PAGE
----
A consortium of companies from the car and power industries are teaming up to push hydrogen as the fuel of the future. Plenty of big names are involved, including Toyota, Daimler, BMW, Honda and Hyundai representing the automobile world. On the other side, we have Linde (Industrial Gas), Shell (Oil and Gas), Anglo American (Mining), Total (Oil and Gas) and Engie (Gas). Together, they will form the Hydrogen Council which has the job of positioning "hydrogen among the key solutions of the energy transition."
The announcement was made at the World Economic Forum at Davos and sees 13 companies in total signing up. Their job will be to convince other companies, regulators and the public that switching to hydrogen is essential to our continued survival. Oh, and a big bucket of new subsidies for the oil and gas industry, since the transition to cleaner fuels will only happen "with appropriate policies and supporting schemes." Air Liquide CEO Benoît Poiter adds that the group "cannot do it alone," so governments should "back hydrogen" with "large-scale infrastructure investment schemes." EVs are also subsidized, sure, but then
The announcement describes hydrogen as a "clean fuel or energy source" because it "does not release any CO2 at the point of use." That's not the same thing as being good for the environment, since the emissions all take place at the refinery rather than in the tailpipe. Natural gas will be used to reform methane into hydrogen, a process that releases carbon monoxide into the atmosphere.
Transportation is responsible for more than a quarter of all greenhouse gases, so a cleaner alternative to petroleum is welcome. Hydrogen is an improvement, but certainly not the wonder substance that these companies would have you believe. Don't forget that methane has a tendency to leak from natural gas plants and is a much nastier greenhouse gas than carbon dioxide.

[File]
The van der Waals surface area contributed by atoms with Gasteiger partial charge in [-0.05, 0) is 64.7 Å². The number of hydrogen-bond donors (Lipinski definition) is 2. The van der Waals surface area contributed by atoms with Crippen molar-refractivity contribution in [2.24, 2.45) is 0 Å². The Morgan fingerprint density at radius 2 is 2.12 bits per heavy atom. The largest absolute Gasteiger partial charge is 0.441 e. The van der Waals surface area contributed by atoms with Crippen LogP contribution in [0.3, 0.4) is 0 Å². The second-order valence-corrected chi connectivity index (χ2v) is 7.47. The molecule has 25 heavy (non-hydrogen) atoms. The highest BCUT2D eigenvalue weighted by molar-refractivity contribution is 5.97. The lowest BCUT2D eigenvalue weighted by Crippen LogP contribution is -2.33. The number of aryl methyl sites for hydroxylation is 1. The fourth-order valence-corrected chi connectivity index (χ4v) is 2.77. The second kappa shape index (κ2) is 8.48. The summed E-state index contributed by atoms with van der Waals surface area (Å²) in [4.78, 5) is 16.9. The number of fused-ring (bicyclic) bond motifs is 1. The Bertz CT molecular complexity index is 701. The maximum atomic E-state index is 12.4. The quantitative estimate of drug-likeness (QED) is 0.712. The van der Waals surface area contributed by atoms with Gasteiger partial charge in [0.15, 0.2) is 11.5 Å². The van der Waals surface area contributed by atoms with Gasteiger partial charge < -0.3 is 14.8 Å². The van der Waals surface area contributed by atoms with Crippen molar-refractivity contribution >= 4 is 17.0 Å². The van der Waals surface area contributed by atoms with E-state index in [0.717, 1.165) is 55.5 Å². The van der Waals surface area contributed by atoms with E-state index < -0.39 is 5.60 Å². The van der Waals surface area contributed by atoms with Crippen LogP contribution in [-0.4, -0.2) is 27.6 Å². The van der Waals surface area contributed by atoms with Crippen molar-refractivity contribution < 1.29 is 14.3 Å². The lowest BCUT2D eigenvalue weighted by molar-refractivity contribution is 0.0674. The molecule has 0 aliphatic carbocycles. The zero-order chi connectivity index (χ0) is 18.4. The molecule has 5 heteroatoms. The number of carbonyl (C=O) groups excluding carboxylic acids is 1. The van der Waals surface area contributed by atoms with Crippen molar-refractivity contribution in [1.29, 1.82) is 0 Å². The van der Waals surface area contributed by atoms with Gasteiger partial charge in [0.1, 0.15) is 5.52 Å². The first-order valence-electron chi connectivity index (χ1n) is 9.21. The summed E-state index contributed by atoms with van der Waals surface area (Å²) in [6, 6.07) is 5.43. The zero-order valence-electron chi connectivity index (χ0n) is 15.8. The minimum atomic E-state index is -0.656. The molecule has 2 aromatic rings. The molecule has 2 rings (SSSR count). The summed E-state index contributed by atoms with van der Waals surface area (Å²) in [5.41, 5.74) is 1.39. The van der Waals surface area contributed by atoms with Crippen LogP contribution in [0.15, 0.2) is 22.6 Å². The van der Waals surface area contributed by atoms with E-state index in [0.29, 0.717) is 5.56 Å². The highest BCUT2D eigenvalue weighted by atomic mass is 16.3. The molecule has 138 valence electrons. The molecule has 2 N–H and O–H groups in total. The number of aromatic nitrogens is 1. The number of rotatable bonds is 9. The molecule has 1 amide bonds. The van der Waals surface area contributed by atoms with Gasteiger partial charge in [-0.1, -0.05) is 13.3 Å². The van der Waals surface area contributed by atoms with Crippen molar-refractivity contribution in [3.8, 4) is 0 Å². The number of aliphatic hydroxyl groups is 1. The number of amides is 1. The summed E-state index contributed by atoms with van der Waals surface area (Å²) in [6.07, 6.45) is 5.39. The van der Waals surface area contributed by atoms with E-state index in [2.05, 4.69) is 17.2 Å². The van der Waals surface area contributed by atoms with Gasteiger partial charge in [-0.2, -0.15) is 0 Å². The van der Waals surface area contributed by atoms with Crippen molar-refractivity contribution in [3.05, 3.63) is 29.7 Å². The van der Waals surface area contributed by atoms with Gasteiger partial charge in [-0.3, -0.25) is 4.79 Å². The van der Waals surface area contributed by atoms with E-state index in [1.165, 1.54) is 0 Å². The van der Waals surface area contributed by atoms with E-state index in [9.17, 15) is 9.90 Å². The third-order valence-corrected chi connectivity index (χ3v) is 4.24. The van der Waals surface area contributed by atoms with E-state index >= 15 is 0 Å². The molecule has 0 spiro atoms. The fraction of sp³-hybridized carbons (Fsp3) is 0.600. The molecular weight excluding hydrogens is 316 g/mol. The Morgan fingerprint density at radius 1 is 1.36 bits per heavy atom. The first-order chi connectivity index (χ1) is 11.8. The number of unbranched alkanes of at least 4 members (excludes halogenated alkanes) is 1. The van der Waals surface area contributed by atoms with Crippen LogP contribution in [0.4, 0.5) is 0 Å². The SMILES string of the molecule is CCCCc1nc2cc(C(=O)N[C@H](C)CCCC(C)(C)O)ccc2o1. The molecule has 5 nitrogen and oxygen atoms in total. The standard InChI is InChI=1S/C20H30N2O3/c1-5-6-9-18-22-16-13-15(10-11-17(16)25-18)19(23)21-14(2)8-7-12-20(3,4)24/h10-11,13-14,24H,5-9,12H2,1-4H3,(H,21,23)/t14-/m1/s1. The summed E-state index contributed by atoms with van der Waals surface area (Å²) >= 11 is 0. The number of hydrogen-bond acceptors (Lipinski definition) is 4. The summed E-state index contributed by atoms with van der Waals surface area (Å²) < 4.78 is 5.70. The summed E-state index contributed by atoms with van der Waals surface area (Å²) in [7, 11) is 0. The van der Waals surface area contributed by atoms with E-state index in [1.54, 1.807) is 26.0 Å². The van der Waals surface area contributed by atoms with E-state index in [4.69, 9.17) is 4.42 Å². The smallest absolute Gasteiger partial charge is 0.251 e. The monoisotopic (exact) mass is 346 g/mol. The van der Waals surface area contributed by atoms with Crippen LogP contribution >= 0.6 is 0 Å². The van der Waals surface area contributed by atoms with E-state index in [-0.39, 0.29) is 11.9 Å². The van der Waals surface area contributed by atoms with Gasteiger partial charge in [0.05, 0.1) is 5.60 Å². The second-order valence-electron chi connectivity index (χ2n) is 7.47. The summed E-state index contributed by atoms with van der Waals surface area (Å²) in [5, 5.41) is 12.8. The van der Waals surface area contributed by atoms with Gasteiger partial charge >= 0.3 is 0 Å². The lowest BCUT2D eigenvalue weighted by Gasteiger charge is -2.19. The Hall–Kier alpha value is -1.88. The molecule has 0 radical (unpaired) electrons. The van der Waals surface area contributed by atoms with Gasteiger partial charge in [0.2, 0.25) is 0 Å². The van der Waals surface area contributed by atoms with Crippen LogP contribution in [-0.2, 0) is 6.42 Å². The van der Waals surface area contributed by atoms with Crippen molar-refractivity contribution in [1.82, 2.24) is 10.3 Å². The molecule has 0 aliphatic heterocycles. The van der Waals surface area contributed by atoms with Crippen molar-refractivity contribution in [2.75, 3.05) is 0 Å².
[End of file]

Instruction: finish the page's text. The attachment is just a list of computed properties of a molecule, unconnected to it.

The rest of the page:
The reasons why these companies are teaming up around hydrogen isn't about saving the planet, but maintaining relevancy. After all, electric cars require far less infrastructure investment than hydrogen and can be significantly cleaner. Not to mention that EVs aren't directly contributing to oil and gas companies bottom lines. When you look at all those pre-orders for Tesla's Model 3, you can see why oil company executives are nervous.
Electric vehicles aren't yet perfect, by any means, since there are still issues around battery capacity and range anxiety that need to be addressed. But all it takes is a little more research into supercapacitors and better fast-charging equipment and any argument for hydrogen falls along the wayside.